Anticipation and Your Reputation in Photography

Building buzz around a photo project before it is completed could be harmful to your reputation. Here are my thoughts on social media for photographers!

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Where social media is concerned, one thing people don’t often think about is their reputation. But it’s an important factor to keeping followers happy. If you’ve got a good reputation online, then by default, more followers will flock to you. And for photographers, that means more eyes on our photographs. If you’re selling prints, then that means more print sales, and if you’re a wedding or portrait photographer, then that means more clients.

But there’s one mistake I’ve seen on occasion among photographers. It’s not a common mistake, but it’s one that can cost you, followers. Sometimes, people make a habit of over-promising things, especially on social media. It’s an easy thing to do. Photographers announce a major photo trip or event coming up and claim that photos will be forthcoming. But then, after the event is over, either the photos don’t come, or maybe the project didn’t work out as the photographer intended, and the result is lackluster.

It’s all part of a marketing tactic prominent on sites like Youtube or Instagram. I’m sure this happens on other sites. Marketers talk about “building buzz” or “building anticipation” up ahead of some upcoming events to get followers engaged in your social media content. What it boils down to is the content creator creating as much hype as possible around this upcoming event. For photographers, this means photo trips or even something like contests—win a free print, win a book or some other prize, but it never comes to be.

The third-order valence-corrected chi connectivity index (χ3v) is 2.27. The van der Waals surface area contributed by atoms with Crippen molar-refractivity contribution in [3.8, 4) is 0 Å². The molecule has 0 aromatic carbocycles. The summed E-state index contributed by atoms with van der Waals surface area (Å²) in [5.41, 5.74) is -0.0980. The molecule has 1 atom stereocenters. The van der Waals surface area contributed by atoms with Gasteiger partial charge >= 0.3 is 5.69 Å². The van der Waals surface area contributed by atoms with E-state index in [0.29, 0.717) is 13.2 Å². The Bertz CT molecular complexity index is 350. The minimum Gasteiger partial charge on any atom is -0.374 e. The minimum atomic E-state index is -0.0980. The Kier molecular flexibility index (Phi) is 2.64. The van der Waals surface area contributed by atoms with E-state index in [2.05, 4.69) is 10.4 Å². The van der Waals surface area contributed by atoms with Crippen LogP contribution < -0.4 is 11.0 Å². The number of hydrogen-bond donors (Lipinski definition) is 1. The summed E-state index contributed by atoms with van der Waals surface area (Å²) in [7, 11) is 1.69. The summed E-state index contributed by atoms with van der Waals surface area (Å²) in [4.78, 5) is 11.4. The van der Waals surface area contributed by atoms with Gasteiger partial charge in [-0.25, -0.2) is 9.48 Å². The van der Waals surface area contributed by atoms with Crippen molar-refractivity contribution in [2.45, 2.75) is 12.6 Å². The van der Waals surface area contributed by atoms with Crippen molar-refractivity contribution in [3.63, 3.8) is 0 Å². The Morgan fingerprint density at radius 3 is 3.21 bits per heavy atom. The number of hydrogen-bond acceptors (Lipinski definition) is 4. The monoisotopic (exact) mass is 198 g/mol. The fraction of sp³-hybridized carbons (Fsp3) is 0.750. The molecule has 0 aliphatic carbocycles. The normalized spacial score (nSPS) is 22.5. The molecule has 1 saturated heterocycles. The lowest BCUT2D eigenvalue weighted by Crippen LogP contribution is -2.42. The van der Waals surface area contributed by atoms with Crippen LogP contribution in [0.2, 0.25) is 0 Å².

Not following through on contests and giveaways is, of course, a very obvious mistake to make, one that most of us are well aware not to make because it’s just a bad thing to do — and will obviously result in a bad reputation. But not following through or delivering lackluster results on photos you’ve created a buzz about is a less obvious mistake. Still, it’s one to be mindful of. This is even something that happens in the photography publishing world. An artist pitches a grand idea that a publisher takes an interest in. Ultimately, the project falls apart because something about it just prevented it from working as intended.

The thing to remember is that nothing is ever guaranteed in photography. When you do go to exotic locales, you can’t guarantee that you’ll take stellar photos. Maybe your surroundings aren’t as inspiring as you thought they would be, or maybe you’re having an off day. And when things do fall through after you’ve promised big results? Lots of fans are likely to be forgiving, but some may not be, and you could lose followers over it. Worse, it’s easy for people to remember the disappointment and think twice before becoming invested if you try to build buzz again. If the lack of follow-through happens twice, three times or more often? Then that starts to affect your reputation. More followers may leave as they become dissatisfied with the lack of promised results. So what to do? For photographers, maybe the answer is to let existing work stand on its own. Rather than building buzz for potential work that may or may not come to fruition, rely on the great pieces you already have. Build buzz for projects and photographs after they’re finished, not before.

About the author

Will Moneymaker

Will is a photographer and his love of the arts have always been a part of his life. Join Will as he shares his thoughts and adventures in the art of photography.